Thursday, May 3, 2012

"I" Submit

Earlier this week NPR reported on research by James Pennebaker, which is described more thoroughly in a new book called The Secret Life of Pronouns.  Pennebaker is an esteemed social psychologist who chairs the psychology department at the University of Texas at Austin.  One interesting bit his empirical work has revealed is that the use of the pronoun “I” increases relative to a person’s social status: the lower the status, the more one resorts to using “I” in communications with someone perceived to have a higher status.  For instance, a subordinate writing an e-mail to a supervisor is more likely to use “I” repeatedly whereas the supervisor in responding is unlikely to use it at all. 

Saying “I think,” “I believe,” “I contend,” etc. softens the substantive observation that follows.  That is, if I say “I think Pennebaker is both an endearing and insightful scholar” that would strike the listener as a more qualified statement than were I simply to say “Pennebaker is both an endearing and insightful scholar.” 

According to Pennebaker, when we communicate with people whom we perceive to be of superior status, we just naturally (and unconsciously) use first-person pronouns to soften our approach.

Because use of first-person pronouns—particularly “I”—softens a statement, I counsel against using them when advising students or lawyers about their performance during oral arguments.  In fact, recourse to first-person hedging (“I think” or even “We contend”) during an argument telegraphs a degree of uncertainty, suggesting that a particular legal rule is merely a matter of opinion or is contingent upon a subjective point of view.  While it is true that anyone arguing that a court adopt a particular position is always pursuing a position dictated by a particular client’s interest—i.e., an inherently subjective position—an effective argument is supposed to square with an objective understanding of existing legal precedent.  A legal argument’s legitimacy cannot appear to hinge on the speaker’s subjective views or original observations.  The desired outcome must be substantiated by legitimate legal authority—preferably authority that binds the decision-maker or is at least so elegantly reasoned and factually analogous to your case that the decision-maker finds it persuasive in the absence of helpful, binding authority.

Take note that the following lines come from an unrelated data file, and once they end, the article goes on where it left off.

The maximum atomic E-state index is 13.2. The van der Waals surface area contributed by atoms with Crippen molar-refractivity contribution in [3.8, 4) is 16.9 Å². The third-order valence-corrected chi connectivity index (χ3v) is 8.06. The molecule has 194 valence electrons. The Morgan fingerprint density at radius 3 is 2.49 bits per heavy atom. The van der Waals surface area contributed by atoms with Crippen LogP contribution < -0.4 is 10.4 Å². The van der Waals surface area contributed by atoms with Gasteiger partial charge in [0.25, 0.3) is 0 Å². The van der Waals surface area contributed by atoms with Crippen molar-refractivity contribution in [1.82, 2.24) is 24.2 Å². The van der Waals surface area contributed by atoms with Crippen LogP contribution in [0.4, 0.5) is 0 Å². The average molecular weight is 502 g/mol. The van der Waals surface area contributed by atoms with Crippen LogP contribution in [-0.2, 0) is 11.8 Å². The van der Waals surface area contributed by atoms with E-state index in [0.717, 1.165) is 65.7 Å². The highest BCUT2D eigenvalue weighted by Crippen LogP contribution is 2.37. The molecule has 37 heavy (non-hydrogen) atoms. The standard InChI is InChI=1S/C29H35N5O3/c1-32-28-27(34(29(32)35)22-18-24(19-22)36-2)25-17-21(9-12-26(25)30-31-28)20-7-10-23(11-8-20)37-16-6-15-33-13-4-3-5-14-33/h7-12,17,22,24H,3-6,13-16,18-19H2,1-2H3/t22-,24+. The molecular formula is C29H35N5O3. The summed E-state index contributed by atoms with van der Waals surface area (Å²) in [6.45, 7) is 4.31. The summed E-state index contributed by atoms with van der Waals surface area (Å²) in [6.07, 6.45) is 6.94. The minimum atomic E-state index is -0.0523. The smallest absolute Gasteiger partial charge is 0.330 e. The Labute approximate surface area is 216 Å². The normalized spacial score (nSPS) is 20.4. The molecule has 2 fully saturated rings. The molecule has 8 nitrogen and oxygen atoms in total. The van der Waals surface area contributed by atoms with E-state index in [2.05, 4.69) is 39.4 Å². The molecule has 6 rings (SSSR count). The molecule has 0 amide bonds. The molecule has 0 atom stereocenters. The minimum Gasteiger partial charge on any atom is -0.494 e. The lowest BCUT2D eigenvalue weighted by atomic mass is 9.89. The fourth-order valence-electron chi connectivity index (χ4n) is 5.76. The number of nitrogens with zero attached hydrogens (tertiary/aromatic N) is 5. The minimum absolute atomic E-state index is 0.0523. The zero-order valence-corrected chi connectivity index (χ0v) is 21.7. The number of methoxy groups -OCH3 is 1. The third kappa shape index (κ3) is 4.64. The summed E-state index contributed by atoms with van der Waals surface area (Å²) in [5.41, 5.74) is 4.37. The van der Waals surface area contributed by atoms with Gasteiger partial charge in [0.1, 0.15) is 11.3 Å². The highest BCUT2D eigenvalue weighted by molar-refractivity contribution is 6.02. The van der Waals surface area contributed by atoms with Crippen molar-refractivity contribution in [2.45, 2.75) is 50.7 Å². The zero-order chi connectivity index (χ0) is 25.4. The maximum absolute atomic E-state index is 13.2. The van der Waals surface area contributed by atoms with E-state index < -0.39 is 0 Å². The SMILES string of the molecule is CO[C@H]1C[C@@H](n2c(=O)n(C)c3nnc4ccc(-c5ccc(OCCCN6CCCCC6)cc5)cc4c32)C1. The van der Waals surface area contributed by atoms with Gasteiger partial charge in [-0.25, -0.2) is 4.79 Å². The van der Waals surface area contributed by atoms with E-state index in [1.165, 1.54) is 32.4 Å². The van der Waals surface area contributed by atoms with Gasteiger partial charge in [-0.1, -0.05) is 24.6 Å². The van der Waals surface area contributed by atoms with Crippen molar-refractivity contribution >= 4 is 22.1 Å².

All this suggests a paradox wrapped in an enigma:

·         While furthering a particular cause, lawyers will only sound sufficiently authoritative if they make arguments that seem to transcend their subjective perspective. 
·         A lawyer accomplishes this task by consciously editing out the first-person pronouns that natural instinct tells the lawyer to use when a superior—e.g., a judge, supervisor, or client—is the party to whom the lawyer is speaking.

How does any of this relate to Shakespeare?

Good question.